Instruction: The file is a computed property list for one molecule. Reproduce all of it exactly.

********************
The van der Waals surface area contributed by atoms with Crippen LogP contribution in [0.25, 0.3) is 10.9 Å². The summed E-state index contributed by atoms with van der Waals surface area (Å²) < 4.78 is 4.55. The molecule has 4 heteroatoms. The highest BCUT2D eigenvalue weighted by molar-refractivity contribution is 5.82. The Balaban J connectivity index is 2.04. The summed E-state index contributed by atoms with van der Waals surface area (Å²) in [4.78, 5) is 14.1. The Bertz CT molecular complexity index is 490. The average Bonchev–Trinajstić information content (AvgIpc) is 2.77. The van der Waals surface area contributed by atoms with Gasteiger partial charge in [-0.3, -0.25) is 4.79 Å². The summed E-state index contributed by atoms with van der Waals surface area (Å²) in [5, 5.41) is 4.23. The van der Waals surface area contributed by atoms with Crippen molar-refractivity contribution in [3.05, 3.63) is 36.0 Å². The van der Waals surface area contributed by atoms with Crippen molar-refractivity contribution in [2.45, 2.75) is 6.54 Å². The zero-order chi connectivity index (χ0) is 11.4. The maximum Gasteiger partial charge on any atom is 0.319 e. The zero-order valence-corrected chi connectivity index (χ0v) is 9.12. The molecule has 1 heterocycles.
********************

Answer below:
The van der Waals surface area contributed by atoms with Crippen LogP contribution in [0.25, 0.3) is 10.9 Å². The summed E-state index contributed by atoms with van der Waals surface area (Å²) < 4.78 is 4.55. The molecule has 4 heteroatoms. The highest BCUT2D eigenvalue weighted by molar-refractivity contribution is 5.82. The Balaban J connectivity index is 2.04. The summed E-state index contributed by atoms with van der Waals surface area (Å²) in [4.78, 5) is 14.1. The Bertz CT molecular complexity index is 490. The average Bonchev–Trinajstić information content (AvgIpc) is 2.77. The van der Waals surface area contributed by atoms with Gasteiger partial charge in [-0.3, -0.25) is 4.79 Å². The summed E-state index contributed by atoms with van der Waals surface area (Å²) in [5, 5.41) is 4.23. The van der Waals surface area contributed by atoms with Crippen molar-refractivity contribution in [3.05, 3.63) is 36.0 Å². The van der Waals surface area contributed by atoms with Crippen molar-refractivity contribution in [2.45, 2.75) is 6.54 Å². The zero-order chi connectivity index (χ0) is 11.4. The maximum Gasteiger partial charge on any atom is 0.319 e. The zero-order valence-corrected chi connectivity index (χ0v) is 9.12. The molecule has 1 heterocycles.